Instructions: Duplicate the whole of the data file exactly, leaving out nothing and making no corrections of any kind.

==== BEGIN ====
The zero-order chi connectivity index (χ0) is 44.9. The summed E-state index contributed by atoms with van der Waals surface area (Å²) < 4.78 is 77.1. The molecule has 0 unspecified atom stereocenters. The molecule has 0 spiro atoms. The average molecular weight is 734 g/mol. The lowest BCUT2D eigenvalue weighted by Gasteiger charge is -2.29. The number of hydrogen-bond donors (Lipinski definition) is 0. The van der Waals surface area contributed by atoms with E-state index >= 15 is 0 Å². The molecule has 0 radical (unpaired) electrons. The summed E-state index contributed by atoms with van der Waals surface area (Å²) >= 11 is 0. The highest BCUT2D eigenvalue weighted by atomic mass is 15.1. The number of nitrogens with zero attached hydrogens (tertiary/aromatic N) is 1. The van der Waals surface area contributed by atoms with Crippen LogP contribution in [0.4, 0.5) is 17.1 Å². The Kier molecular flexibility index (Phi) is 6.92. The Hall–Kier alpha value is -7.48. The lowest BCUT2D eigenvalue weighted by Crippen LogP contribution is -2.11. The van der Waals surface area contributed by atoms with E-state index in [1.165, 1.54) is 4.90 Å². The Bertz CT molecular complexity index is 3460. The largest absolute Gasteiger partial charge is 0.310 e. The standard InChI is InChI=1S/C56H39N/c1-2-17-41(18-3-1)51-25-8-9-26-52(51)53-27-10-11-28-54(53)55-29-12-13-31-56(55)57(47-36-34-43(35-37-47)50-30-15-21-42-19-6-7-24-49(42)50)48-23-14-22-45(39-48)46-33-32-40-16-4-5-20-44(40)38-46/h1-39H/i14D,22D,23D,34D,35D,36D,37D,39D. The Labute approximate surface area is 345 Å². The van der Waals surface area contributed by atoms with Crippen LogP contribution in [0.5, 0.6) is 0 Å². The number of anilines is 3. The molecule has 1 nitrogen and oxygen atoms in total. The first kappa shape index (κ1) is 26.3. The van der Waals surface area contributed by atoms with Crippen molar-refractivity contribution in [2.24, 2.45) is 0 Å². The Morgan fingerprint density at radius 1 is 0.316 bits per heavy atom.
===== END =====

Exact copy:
The zero-order chi connectivity index (χ0) is 44.9. The summed E-state index contributed by atoms with van der Waals surface area (Å²) < 4.78 is 77.1. The molecule has 0 unspecified atom stereocenters. The molecule has 0 spiro atoms. The average molecular weight is 734 g/mol. The lowest BCUT2D eigenvalue weighted by Gasteiger charge is -2.29. The number of hydrogen-bond donors (Lipinski definition) is 0. The van der Waals surface area contributed by atoms with E-state index >= 15 is 0 Å². The molecule has 0 radical (unpaired) electrons. The summed E-state index contributed by atoms with van der Waals surface area (Å²) >= 11 is 0. The highest BCUT2D eigenvalue weighted by atomic mass is 15.1. The number of nitrogens with zero attached hydrogens (tertiary/aromatic N) is 1. The van der Waals surface area contributed by atoms with Crippen LogP contribution in [0.4, 0.5) is 17.1 Å². The Kier molecular flexibility index (Phi) is 6.92. The Hall–Kier alpha value is -7.48. The lowest BCUT2D eigenvalue weighted by Crippen LogP contribution is -2.11. The van der Waals surface area contributed by atoms with E-state index in [1.165, 1.54) is 4.90 Å². The Bertz CT molecular complexity index is 3460. The largest absolute Gasteiger partial charge is 0.310 e. The standard InChI is InChI=1S/C56H39N/c1-2-17-41(18-3-1)51-25-8-9-26-52(51)53-27-10-11-28-54(53)55-29-12-13-31-56(55)57(47-36-34-43(35-37-47)50-30-15-21-42-19-6-7-24-49(42)50)48-23-14-22-45(39-48)46-33-32-40-16-4-5-20-44(40)38-46/h1-39H/i14D,22D,23D,34D,35D,36D,37D,39D. The Labute approximate surface area is 345 Å². The van der Waals surface area contributed by atoms with Crippen LogP contribution in [0.5, 0.6) is 0 Å². The number of anilines is 3. The molecule has 1 nitrogen and oxygen atoms in total. The first kappa shape index (κ1) is 26.3. The van der Waals surface area contributed by atoms with Crippen molar-refractivity contribution in [2.24, 2.45) is 0 Å². The Morgan fingerprint density at radius 1 is 0.316 bits per heavy atom.